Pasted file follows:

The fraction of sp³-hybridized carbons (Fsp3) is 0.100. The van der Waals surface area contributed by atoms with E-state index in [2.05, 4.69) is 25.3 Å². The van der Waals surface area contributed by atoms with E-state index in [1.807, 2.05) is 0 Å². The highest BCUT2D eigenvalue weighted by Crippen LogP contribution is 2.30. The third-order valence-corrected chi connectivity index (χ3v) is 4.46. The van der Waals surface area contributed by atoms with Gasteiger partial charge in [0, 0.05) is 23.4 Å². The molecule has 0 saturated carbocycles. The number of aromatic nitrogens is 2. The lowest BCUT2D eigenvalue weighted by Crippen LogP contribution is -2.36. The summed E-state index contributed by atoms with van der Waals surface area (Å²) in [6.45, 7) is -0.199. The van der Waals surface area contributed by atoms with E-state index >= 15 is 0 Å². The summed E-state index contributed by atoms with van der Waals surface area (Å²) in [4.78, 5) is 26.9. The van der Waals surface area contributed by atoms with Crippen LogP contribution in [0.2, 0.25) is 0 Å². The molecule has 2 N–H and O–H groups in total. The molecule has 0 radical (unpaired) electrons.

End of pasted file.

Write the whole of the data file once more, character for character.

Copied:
The fraction of sp³-hybridized carbons (Fsp3) is 0.100. The van der Waals surface area contributed by atoms with E-state index in [2.05, 4.69) is 25.3 Å². The van der Waals surface area contributed by atoms with E-state index in [1.807, 2.05) is 0 Å². The highest BCUT2D eigenvalue weighted by Crippen LogP contribution is 2.30. The third-order valence-corrected chi connectivity index (χ3v) is 4.46. The van der Waals surface area contributed by atoms with Gasteiger partial charge in [0, 0.05) is 23.4 Å². The molecule has 0 saturated carbocycles. The number of aromatic nitrogens is 2. The lowest BCUT2D eigenvalue weighted by Crippen LogP contribution is -2.36. The summed E-state index contributed by atoms with van der Waals surface area (Å²) in [6.45, 7) is -0.199. The van der Waals surface area contributed by atoms with E-state index >= 15 is 0 Å². The summed E-state index contributed by atoms with van der Waals surface area (Å²) in [4.78, 5) is 26.9. The van der Waals surface area contributed by atoms with Crippen LogP contribution in [0.2, 0.25) is 0 Å². The molecule has 2 N–H and O–H groups in total. The molecule has 0 radical (unpaired) electrons.